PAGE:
David Corbett, Old Order, 2013, enamel, glue and wood, 93-1/2 x 4 in.; Courtesy of the artist and 65GRAND.
TLN: I really love the painterly, dripped edges of Point Load and the light and shadow implied by the alternating colored segments of Old Order. But by mounting all of your sculptures in this show flush to the surface of the wall, it seems like you're working overtime to pin these pieces down and flatten them out. What compels you to call them sculpture in the first place?
DC: I like that the flat objects can exist in a place that describes both painting and sculpture. The attempt to exist with both definitions, sculpture and painting, complicates the read of the work. That difficulty of definition seems awkward and funny to me.
TLN: I can definitely tell that all of these works have a sense of humor. What jokes are they telling, and are we in on them, or the butt of them?
DC: You are certainly in on them. Classic one-liners! Or maybe multiple liners?
TLN: Lets talk about the works on paper for a minute, because although they echo the color palette and pattern work of the sculptures, you introduce the circle, and it becomes the big, round, porthole-like focal point of these pieces. There's what seems to be a very specifically engineered ink splash located just to the left of each circle—am I right in thinking it was intentional? It's a very small gesture, but it's kind of jarring, and feels like a bit of a provocation or tease.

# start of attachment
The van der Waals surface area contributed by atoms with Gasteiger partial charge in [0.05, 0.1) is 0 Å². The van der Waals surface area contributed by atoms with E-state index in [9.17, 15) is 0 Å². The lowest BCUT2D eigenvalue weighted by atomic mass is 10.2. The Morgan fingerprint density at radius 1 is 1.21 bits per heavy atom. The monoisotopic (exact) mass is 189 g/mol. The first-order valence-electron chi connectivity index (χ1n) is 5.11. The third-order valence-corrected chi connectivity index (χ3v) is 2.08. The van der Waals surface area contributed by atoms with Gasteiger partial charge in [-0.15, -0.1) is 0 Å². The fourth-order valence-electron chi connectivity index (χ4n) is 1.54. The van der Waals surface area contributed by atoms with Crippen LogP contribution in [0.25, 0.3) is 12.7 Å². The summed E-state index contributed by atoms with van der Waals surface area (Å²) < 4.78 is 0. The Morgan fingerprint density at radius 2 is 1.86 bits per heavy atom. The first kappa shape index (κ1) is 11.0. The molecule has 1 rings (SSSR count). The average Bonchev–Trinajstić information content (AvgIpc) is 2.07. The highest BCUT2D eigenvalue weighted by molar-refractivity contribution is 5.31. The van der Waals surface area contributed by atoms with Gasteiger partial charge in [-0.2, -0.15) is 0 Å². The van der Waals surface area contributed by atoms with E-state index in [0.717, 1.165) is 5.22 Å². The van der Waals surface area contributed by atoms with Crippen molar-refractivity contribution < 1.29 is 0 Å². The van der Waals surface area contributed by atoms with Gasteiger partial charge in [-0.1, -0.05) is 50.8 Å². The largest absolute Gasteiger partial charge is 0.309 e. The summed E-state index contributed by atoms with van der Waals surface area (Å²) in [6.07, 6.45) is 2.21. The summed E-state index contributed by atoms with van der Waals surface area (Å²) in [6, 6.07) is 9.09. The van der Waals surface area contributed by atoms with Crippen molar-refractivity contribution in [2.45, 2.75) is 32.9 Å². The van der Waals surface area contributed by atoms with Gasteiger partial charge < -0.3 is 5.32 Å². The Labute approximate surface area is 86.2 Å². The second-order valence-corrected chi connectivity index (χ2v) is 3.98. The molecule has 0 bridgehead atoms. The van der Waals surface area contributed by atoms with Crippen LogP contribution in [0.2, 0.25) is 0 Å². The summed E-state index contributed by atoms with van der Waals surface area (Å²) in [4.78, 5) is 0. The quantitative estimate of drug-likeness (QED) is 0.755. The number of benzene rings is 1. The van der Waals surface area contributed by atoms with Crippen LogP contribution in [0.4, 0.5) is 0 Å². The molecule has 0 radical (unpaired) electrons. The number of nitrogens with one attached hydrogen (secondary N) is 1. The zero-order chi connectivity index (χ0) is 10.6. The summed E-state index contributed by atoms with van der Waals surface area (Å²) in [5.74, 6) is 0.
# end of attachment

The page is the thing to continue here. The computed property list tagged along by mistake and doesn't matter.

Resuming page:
DC: The important part of these ink drawings (Viewfinder series) for me is the cropping of the pattern by the circle. The circle encroaches on the pattern thus leaving the viewer to make up the rest beyond the masked area. I started to think of the grids within the circles in the way a photographer might crop an image.
David Corbett,Viewfinder 2, 2013, ink on paper, 30 x 22 in.; Courtesy of the artist and 65GRAND.
TLN: I see, so rather than a porthole which would force you to peer into an illusory or deep space, you're working with cropping, and the covering over of information that is metaphorically masked by placing a circle around it. I think that helps me understand a lot of the sculptural work better too, because they resist deep or illusory space as well. No pun intended, but circle back to what you said earlier about the kinds of conversations painting can have—can you give us some examples of those and explain how they apply to concerns you're also addressing in the sculpture?
DC: It's funny you describe the sculptures as resisting deep space. That exploration of pictorial space is the big interest for me and what I'm most concerned with in bringing up a conversation about painting. The sculptures attempt to exist in pictorial space, but settle into a weird middle ground.
—Thea Liberty Nichols
ArtSlant would like to thank David Corbett for his assistance in making this interview possible.